Last updated on November 22nd, 2022
It was almost noon when I exited Bryce Canyon with 250 miles to Moab on the plan and lots to see on the way. This leg is worthy of at least an overnight as it encompasses Grand Staircase Escalante National Monument and Capitol Reef National Park, one of Southern Utah’s “mighty five” national parks. But even on a five-week road trip, tough calls need to be made so I did my best to maximize the time and see the top sites along the scenic highways.
Utah’s Scenic Byway 12 cuts through Grand Staircase National Monument and offers numerous vista stops and trails for day-trippers. I stopped at Head of the Rocks Overlook for the views and hiked the narrow creek to Calf Creek Falls before gaining elevation and experiencing the fall colors of aspen trees covering Boulder Mountain.
In Capitol Reef, the scenery turned to “classic” Southern Utah with the towering reddish pinnacles and rocky mesas at Goosenecks Overlook, Chimney Rock, and the Fluted Wall. Near Fruita, I stopped to check out some Native American petroglyphs, hiked to Hickman Bridge, and drove the famous dead-end scenic drive.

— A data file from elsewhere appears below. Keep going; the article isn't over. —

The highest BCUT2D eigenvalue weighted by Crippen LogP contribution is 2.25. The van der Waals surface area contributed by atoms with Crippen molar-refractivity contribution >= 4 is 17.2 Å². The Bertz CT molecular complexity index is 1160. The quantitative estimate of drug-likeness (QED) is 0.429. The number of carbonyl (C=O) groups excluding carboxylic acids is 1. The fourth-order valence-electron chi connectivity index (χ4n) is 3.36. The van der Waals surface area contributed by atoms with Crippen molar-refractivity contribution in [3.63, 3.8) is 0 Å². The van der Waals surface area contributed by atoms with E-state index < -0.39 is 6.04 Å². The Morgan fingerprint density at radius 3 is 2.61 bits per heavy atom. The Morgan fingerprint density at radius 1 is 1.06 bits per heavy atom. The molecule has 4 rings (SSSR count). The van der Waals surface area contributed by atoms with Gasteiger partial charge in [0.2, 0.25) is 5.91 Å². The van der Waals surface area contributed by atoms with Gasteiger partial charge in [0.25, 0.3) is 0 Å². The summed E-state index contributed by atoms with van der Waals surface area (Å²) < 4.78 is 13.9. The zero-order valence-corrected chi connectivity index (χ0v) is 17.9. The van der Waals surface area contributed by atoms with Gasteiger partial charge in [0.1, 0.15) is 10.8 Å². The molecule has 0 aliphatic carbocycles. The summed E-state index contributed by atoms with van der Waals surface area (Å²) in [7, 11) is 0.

Beyond the farming town of Hanksville, scenic highway 24 ran nearly straight for 45 miles through open country with almost absolutely nothing around until joining Interstate 70. I made it to Moab with its busy main street and flashy neon signs at 19:30 on a Friday, just as a convoy of cars headed down after catching the sunset at Arches National Park, my next stop.
Together with Death Valley, Arches National Park ranks at the top of my experiences on this road trip. I’ve seen nothing like this before, perhaps only in NASA footage of Mars. Like Zion, this national park is heavily congested but a shuttle system is yet to have been put in place. You must enter the park very early in the morning to avoid having to wait at the gate for cars to exit. And even with this load balancing act, the park’s interior is quite busy. Scoring a parking spot at one of its top attractions is certainly worthy of a pat on the back.
The park’s scenic drive is its main artery and offers tempting opportunities to stop at vista points or embark on short hiking trails. What surprised me the most is that Arches is not only about “the arches”, though they are spectacular and found nowhere else around in such high numbers. The diverse geology ranges from the smooth rock faces of Devil’s Garden to the eroded pinnacles of the Courthouse Towers and Park Avenue. If these sites seem familiar from somewhere, it might be from Thelma Louise, the classic road trip film that was partly filmed within the park.